NEPAL, Kathmandu-At a time the government of Nepal plans to mobilize government team at the base camp of world’s highest peak Mt. Everest, a Canadian climber who has ascended the peak twice says he isn’t sure whether the latest moves to increase supervision on the peak will make it safer.
The team will supervise, coordinate and help expedition team besides protecting the environment.
The move follows embarrassing incidents on the slopes of the peak and growing concern over the number of death, strange records being set and false claims of scaling the peak.
‘”You know what happens high in the mountains is really where the difficulties play and there’s no way to really monitor that,” said Andrew Brash, a Calgary climber adding there is no way somebody can be up there directing people or telling them what to do.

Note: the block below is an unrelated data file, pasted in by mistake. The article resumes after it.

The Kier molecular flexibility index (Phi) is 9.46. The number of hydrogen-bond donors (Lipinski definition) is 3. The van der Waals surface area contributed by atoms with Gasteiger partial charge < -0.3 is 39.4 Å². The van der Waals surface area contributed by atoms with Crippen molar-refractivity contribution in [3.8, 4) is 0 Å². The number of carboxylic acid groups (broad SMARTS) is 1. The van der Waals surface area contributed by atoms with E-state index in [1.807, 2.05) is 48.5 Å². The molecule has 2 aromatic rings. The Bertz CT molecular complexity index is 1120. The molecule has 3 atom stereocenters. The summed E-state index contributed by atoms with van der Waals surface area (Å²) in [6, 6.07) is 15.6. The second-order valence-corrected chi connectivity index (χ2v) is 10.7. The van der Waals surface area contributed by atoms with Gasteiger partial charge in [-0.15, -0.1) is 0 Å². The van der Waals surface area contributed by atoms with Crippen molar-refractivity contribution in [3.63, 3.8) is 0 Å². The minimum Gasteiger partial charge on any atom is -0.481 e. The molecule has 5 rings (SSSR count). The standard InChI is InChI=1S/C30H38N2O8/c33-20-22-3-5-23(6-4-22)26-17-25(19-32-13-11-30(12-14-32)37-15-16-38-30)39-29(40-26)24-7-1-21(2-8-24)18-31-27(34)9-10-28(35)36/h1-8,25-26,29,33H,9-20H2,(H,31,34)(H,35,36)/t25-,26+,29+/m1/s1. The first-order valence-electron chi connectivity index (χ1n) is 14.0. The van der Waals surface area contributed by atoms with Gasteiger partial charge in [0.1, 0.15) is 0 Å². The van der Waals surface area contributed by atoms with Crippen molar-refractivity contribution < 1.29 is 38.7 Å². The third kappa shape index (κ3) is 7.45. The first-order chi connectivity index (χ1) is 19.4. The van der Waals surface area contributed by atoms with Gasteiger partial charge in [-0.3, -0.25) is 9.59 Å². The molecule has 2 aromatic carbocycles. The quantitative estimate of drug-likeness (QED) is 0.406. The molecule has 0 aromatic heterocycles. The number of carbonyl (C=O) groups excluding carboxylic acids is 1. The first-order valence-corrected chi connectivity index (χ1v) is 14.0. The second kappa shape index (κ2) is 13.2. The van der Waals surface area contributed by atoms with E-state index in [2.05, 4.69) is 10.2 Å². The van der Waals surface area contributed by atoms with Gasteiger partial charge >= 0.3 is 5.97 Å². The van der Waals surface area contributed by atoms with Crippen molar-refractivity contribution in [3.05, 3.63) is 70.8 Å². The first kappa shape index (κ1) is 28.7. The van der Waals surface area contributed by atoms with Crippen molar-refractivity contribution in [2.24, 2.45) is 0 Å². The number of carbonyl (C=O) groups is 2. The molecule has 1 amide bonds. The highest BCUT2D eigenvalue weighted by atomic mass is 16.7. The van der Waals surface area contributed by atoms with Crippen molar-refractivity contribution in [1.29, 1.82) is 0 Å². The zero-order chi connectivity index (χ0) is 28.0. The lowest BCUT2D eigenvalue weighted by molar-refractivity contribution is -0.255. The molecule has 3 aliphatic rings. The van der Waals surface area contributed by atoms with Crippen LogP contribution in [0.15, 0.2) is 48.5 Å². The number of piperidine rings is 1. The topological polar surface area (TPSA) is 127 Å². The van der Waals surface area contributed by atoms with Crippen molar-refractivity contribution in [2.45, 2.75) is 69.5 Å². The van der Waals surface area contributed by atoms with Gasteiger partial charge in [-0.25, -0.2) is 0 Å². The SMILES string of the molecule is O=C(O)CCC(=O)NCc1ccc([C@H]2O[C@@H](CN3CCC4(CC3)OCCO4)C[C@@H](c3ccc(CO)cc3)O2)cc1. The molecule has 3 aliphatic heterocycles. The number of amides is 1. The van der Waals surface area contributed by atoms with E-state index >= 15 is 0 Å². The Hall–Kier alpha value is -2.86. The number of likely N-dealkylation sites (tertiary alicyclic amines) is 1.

According to him keeping track of all those expeditions from base camp is really difficult task.
Earlier, Purna Chandra Bhattarai, chief of the tourism industry division that supervises mountaineering had told that starting from next year’s spring climbing season a team at base camp will represent the government’s administration on the ground.
At a time mountaineering experts were criticizing the government for its attempt to rein mountaineering activities from the Capital Kathmandu, Bhattarai’s opinion floated.
Brash said he realized why the Nepalese government wanted the rule but he has concerned about the impact of an on-the-spot rescue team
“Once you open that up, people behave a little bit differently,” quoted cbc.ca as Brash’s saying.
“They maybe are a little less cautious and go for it even more, and then you might end up with more problems” Brash further told.